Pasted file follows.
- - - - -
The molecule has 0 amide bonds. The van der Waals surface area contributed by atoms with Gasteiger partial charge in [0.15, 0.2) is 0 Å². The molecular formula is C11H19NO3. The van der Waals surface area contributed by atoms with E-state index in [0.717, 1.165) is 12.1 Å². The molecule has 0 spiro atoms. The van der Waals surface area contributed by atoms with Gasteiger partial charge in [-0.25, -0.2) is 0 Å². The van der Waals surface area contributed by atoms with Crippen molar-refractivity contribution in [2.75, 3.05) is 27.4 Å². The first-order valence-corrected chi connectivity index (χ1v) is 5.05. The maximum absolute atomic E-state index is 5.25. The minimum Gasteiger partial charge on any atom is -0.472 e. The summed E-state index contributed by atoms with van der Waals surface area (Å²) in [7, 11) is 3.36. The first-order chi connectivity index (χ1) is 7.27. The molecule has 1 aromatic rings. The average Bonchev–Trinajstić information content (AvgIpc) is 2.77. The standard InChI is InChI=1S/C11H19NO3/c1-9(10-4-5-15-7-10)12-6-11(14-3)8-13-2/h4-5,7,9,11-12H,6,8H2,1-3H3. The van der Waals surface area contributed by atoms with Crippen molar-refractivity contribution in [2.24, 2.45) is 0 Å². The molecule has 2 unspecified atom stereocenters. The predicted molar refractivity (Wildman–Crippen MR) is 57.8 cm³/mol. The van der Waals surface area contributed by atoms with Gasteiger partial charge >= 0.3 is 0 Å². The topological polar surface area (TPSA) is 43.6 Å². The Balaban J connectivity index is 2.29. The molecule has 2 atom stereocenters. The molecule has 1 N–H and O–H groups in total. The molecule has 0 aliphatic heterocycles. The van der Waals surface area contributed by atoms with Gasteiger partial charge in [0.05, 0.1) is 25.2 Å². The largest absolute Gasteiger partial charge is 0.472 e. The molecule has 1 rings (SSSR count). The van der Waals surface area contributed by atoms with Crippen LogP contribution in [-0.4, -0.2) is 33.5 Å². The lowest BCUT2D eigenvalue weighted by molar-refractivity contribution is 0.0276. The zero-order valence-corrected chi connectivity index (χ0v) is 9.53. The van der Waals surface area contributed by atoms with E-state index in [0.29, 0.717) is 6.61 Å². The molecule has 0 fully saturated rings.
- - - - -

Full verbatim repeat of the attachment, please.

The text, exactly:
The molecule has 0 amide bonds. The van der Waals surface area contributed by atoms with Gasteiger partial charge in [0.15, 0.2) is 0 Å². The molecular formula is C11H19NO3. The van der Waals surface area contributed by atoms with E-state index in [0.717, 1.165) is 12.1 Å². The molecule has 0 spiro atoms. The van der Waals surface area contributed by atoms with Gasteiger partial charge in [-0.25, -0.2) is 0 Å². The van der Waals surface area contributed by atoms with Crippen molar-refractivity contribution in [2.75, 3.05) is 27.4 Å². The first-order valence-corrected chi connectivity index (χ1v) is 5.05. The maximum absolute atomic E-state index is 5.25. The minimum Gasteiger partial charge on any atom is -0.472 e. The summed E-state index contributed by atoms with van der Waals surface area (Å²) in [7, 11) is 3.36. The first-order chi connectivity index (χ1) is 7.27. The molecule has 1 aromatic rings. The average Bonchev–Trinajstić information content (AvgIpc) is 2.77. The standard InChI is InChI=1S/C11H19NO3/c1-9(10-4-5-15-7-10)12-6-11(14-3)8-13-2/h4-5,7,9,11-12H,6,8H2,1-3H3. The van der Waals surface area contributed by atoms with Crippen molar-refractivity contribution in [2.24, 2.45) is 0 Å². The molecule has 2 unspecified atom stereocenters. The predicted molar refractivity (Wildman–Crippen MR) is 57.8 cm³/mol. The van der Waals surface area contributed by atoms with Gasteiger partial charge >= 0.3 is 0 Å². The topological polar surface area (TPSA) is 43.6 Å². The Balaban J connectivity index is 2.29. The molecule has 2 atom stereocenters. The molecule has 1 N–H and O–H groups in total. The molecule has 0 aliphatic heterocycles. The van der Waals surface area contributed by atoms with Gasteiger partial charge in [0.05, 0.1) is 25.2 Å². The largest absolute Gasteiger partial charge is 0.472 e. The molecule has 1 rings (SSSR count). The van der Waals surface area contributed by atoms with Crippen LogP contribution in [-0.4, -0.2) is 33.5 Å². The lowest BCUT2D eigenvalue weighted by molar-refractivity contribution is 0.0276. The zero-order valence-corrected chi connectivity index (χ0v) is 9.53. The van der Waals surface area contributed by atoms with E-state index in [0.29, 0.717) is 6.61 Å². The molecule has 0 fully saturated rings.